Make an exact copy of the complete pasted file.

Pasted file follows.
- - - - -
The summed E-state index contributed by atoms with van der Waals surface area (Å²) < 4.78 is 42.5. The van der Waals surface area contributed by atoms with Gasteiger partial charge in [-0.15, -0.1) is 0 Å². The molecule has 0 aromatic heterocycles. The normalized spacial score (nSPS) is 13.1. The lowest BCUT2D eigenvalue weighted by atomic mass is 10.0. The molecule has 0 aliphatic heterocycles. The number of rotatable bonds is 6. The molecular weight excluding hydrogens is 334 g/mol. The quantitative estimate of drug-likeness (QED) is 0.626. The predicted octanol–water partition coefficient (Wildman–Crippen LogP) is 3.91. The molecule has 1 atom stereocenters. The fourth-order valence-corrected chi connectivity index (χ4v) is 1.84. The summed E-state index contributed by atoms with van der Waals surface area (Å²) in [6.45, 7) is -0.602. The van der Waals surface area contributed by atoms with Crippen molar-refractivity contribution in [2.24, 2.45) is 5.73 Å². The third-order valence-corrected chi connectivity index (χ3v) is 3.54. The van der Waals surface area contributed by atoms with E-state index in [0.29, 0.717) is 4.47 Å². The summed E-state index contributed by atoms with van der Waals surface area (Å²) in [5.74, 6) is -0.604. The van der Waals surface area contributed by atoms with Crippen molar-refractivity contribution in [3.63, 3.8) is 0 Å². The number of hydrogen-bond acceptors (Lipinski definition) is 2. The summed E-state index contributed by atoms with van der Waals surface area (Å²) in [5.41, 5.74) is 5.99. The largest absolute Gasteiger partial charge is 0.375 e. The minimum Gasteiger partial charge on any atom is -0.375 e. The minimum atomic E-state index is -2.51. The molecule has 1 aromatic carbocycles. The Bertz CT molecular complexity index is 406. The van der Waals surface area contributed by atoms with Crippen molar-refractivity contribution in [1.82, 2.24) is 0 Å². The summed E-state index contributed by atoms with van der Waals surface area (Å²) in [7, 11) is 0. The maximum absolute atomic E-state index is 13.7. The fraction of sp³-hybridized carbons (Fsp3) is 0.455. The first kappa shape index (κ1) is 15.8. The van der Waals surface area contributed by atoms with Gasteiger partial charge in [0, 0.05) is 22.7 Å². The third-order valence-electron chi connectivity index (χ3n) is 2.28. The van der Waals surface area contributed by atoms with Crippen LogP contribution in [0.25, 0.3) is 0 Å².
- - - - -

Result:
The summed E-state index contributed by atoms with van der Waals surface area (Å²) < 4.78 is 42.5. The van der Waals surface area contributed by atoms with Gasteiger partial charge in [-0.15, -0.1) is 0 Å². The molecule has 0 aromatic heterocycles. The normalized spacial score (nSPS) is 13.1. The lowest BCUT2D eigenvalue weighted by atomic mass is 10.0. The molecule has 0 aliphatic heterocycles. The number of rotatable bonds is 6. The molecular weight excluding hydrogens is 334 g/mol. The quantitative estimate of drug-likeness (QED) is 0.626. The predicted octanol–water partition coefficient (Wildman–Crippen LogP) is 3.91. The molecule has 1 atom stereocenters. The fourth-order valence-corrected chi connectivity index (χ4v) is 1.84. The summed E-state index contributed by atoms with van der Waals surface area (Å²) in [6.45, 7) is -0.602. The van der Waals surface area contributed by atoms with Crippen molar-refractivity contribution in [2.24, 2.45) is 5.73 Å². The third-order valence-corrected chi connectivity index (χ3v) is 3.54. The van der Waals surface area contributed by atoms with E-state index in [0.29, 0.717) is 4.47 Å². The summed E-state index contributed by atoms with van der Waals surface area (Å²) in [5.74, 6) is -0.604. The van der Waals surface area contributed by atoms with Crippen molar-refractivity contribution in [3.63, 3.8) is 0 Å². The number of hydrogen-bond acceptors (Lipinski definition) is 2. The summed E-state index contributed by atoms with van der Waals surface area (Å²) in [5.41, 5.74) is 5.99. The largest absolute Gasteiger partial charge is 0.375 e. The minimum Gasteiger partial charge on any atom is -0.375 e. The minimum atomic E-state index is -2.51. The molecule has 1 aromatic carbocycles. The Bertz CT molecular complexity index is 406. The van der Waals surface area contributed by atoms with Crippen molar-refractivity contribution in [1.82, 2.24) is 0 Å². The summed E-state index contributed by atoms with van der Waals surface area (Å²) in [7, 11) is 0. The maximum absolute atomic E-state index is 13.7. The fraction of sp³-hybridized carbons (Fsp3) is 0.455. The first kappa shape index (κ1) is 15.8. The van der Waals surface area contributed by atoms with Gasteiger partial charge in [0, 0.05) is 22.7 Å². The third-order valence-electron chi connectivity index (χ3n) is 2.28. The van der Waals surface area contributed by atoms with Crippen LogP contribution in [0.25, 0.3) is 0 Å².